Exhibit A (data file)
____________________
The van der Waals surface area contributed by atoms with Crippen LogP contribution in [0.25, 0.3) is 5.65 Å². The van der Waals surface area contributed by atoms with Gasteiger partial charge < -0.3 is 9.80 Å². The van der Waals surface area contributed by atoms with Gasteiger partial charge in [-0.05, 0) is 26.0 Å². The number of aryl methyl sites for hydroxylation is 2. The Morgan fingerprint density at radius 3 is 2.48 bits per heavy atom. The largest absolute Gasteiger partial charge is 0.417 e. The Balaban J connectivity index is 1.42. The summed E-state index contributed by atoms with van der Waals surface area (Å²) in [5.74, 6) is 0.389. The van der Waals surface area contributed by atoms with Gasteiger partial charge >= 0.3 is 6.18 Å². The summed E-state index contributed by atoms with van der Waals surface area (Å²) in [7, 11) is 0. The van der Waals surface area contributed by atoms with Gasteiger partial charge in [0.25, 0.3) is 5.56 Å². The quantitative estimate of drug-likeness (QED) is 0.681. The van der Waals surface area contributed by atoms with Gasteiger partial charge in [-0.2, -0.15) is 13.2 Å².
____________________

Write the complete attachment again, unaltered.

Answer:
The van der Waals surface area contributed by atoms with Crippen LogP contribution in [0.25, 0.3) is 5.65 Å². The van der Waals surface area contributed by atoms with Gasteiger partial charge < -0.3 is 9.80 Å². The van der Waals surface area contributed by atoms with Gasteiger partial charge in [-0.05, 0) is 26.0 Å². The number of aryl methyl sites for hydroxylation is 2. The Morgan fingerprint density at radius 3 is 2.48 bits per heavy atom. The largest absolute Gasteiger partial charge is 0.417 e. The Balaban J connectivity index is 1.42. The summed E-state index contributed by atoms with van der Waals surface area (Å²) in [5.74, 6) is 0.389. The van der Waals surface area contributed by atoms with Gasteiger partial charge >= 0.3 is 6.18 Å². The summed E-state index contributed by atoms with van der Waals surface area (Å²) in [7, 11) is 0. The van der Waals surface area contributed by atoms with Gasteiger partial charge in [0.25, 0.3) is 5.56 Å². The quantitative estimate of drug-likeness (QED) is 0.681. The van der Waals surface area contributed by atoms with Gasteiger partial charge in [-0.2, -0.15) is 13.2 Å².